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A Quantitative Model of "Too Big to Fail,"' House Prices, and the Financial Crisis

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  • Acikgoz, Omer
  • Kahn, James

Abstract

This paper develops a quantitative model that can rationally explain a sizeable part of the dramatic rise and fall of house prices in the 2000-2009 period. The model is driven by the assumption that the government cannot resist bailing out large financial institutions, but can mitigate the consequences by limiting financial institutions' risk-taking. An episode of regulatory forbearance, modeled as a relaxation of loan-to-value limits for conforming mortgages, is welfare-reducing, results in opportunistic behavior and, for plausible parameters inflates house prices and price/rent ratios by roughly twenty percent. This "boom" is followed by a collapse with high default rates.

Suggested Citation

  • Acikgoz, Omer & Kahn, James, 2016. "A Quantitative Model of "Too Big to Fail,"' House Prices, and the Financial Crisis," MPRA Paper 71831, University Library of Munich, Germany.
  • Handle: RePEc:pra:mprapa:71831
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    File URL: https://mpra.ub.uni-muenchen.de/76385/1/MPRA_paper_76385.pdf
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    References listed on IDEAS

    as
    1. Boz, Emine & Mendoza, Enrique G., 2014. "Financial innovation, the discovery of risk, and the U.S. credit crisis," Journal of Monetary Economics, Elsevier, vol. 62(C), pages 1-22.
    2. Jack Favilukis & Sydney C. Ludvigson & Stijn Van Nieuwerburgh, 2017. "The Macroeconomic Effects of Housing Wealth, Housing Finance, and Limited Risk Sharing in General Equilibrium," Journal of Political Economy, University of Chicago Press, vol. 125(1), pages 140-223.
    3. Nobuhiro Kiyotaki & Alexander Michaelides & Kalin Nikolov, 2011. "Winners and Losers in Housing Markets," Journal of Money, Credit and Banking, Blackwell Publishing, vol. 43(2‐3), pages 255-296, March.
    4. Satyajit Chatterjee & Burcu Eyigungor, 2015. "A Quantitative Analysis of the US Housing and Mortgage Markets and the Foreclosure Crisis," Review of Economic Dynamics, Elsevier for the Society for Economic Dynamics, vol. 18(2), pages 165-184, April.
    5. Adelino, Manuel & Gerardi, Kristopher & Willen, Paul S., 2013. "Why don't Lenders renegotiate more home mortgages? Redefaults, self-cures and securitization," Journal of Monetary Economics, Elsevier, vol. 60(7), pages 835-853.
    6. Marjorie Flavin & Takashi Yamashita, 2002. "Owner-Occupied Housing and the Composition of the Household Portfolio," American Economic Review, American Economic Association, vol. 92(1), pages 345-362, March.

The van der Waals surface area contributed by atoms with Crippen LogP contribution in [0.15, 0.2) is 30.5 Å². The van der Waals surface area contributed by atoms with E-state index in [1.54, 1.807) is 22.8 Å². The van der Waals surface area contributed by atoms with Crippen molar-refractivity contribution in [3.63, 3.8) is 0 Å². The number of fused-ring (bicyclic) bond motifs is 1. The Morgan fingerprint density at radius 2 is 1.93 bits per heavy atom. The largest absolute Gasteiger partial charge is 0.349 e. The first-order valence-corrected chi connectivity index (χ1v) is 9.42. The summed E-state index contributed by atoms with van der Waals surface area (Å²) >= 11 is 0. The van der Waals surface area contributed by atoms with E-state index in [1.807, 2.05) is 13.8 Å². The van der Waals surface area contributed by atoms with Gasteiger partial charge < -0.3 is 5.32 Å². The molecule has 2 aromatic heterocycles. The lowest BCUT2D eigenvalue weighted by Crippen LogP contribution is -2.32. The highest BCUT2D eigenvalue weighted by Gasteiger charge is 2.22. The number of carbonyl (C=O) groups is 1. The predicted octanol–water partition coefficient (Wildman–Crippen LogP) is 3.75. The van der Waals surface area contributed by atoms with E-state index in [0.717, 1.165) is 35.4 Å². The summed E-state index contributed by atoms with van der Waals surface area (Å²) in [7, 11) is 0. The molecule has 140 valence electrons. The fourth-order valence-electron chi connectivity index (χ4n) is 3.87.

7. Andra C. Ghent & Marianna Kudlyak, 2011. "Recourse and Residential Mortgage Default: Evidence from US States 1," Review of Financial Studies, Society for Financial Studies, vol. 24(9), pages 3139-3186.
    8. Dean Corbae & Erwan Quintin, 2015. "Leverage and the Foreclosure Crisis," Journal of Political Economy, University of Chicago Press, vol. 123(1), pages 1-65.
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    Cited by:

    1. James A Kahn & Benjamin S Kay, 2020. "The impact of credit risk mispricing on mortgage lending during the subprime boom," BIS Working Papers 875, Bank for International Settlements.
    2. James A. Kahn & Benjamin S. Kay, 2019. "The Impact of Credit Risk Mispricing on Mortgage Lending during the Subprime Boom," Finance and Economics Discussion Series 2019-046, Board of Governors of the Federal Reserve System (U.S.).

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    More about this item

    Keywords

    Too-Big-to-Fail; Financial Crisis; House Prices;
    All these keywords.

    JEL classification:

    • E02 - Macroeconomics and Monetary Economics - - General - - - Institutions and the Macroeconomy
    • E21 - Macroeconomics and Monetary Economics - - Consumption, Saving, Production, Employment, and Investment - - - Consumption; Saving; Wealth
    • E3 - Macroeconomics and Monetary Economics - - Prices, Business Fluctuations, and Cycles
    • G21 - Financial Economics - - Financial Institutions and Services - - - Banks; Other Depository Institutions; Micro Finance Institutions; Mortgages
    • R31 - Urban, Rural, Regional, Real Estate, and Transportation Economics - - Real Estate Markets, Spatial Production Analysis, and Firm Location - - - Housing Supply and Markets

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